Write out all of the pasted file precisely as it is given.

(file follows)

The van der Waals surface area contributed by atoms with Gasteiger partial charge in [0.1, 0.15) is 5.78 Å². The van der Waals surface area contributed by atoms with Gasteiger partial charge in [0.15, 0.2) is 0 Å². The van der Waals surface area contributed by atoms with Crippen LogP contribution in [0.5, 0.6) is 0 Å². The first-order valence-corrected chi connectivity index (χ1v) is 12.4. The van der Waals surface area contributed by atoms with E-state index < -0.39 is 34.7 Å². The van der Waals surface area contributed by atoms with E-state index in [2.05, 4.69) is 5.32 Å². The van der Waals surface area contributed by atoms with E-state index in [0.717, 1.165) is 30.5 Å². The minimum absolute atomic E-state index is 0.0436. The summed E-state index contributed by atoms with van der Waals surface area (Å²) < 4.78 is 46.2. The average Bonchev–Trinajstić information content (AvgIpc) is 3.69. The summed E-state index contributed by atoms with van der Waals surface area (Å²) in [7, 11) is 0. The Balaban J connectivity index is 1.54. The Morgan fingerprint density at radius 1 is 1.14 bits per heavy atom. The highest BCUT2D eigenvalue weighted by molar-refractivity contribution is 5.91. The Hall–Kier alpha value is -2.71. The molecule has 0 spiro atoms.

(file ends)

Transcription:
The van der Waals surface area contributed by atoms with Gasteiger partial charge in [0.1, 0.15) is 5.78 Å². The van der Waals surface area contributed by atoms with Gasteiger partial charge in [0.15, 0.2) is 0 Å². The van der Waals surface area contributed by atoms with Crippen LogP contribution in [0.5, 0.6) is 0 Å². The first-order valence-corrected chi connectivity index (χ1v) is 12.4. The van der Waals surface area contributed by atoms with E-state index < -0.39 is 34.7 Å². The van der Waals surface area contributed by atoms with E-state index in [2.05, 4.69) is 5.32 Å². The van der Waals surface area contributed by atoms with E-state index in [0.717, 1.165) is 30.5 Å². The minimum absolute atomic E-state index is 0.0436. The summed E-state index contributed by atoms with van der Waals surface area (Å²) < 4.78 is 46.2. The average Bonchev–Trinajstić information content (AvgIpc) is 3.69. The summed E-state index contributed by atoms with van der Waals surface area (Å²) in [7, 11) is 0. The Balaban J connectivity index is 1.54. The Morgan fingerprint density at radius 1 is 1.14 bits per heavy atom. The highest BCUT2D eigenvalue weighted by molar-refractivity contribution is 5.91. The Hall–Kier alpha value is -2.71. The molecule has 0 spiro atoms.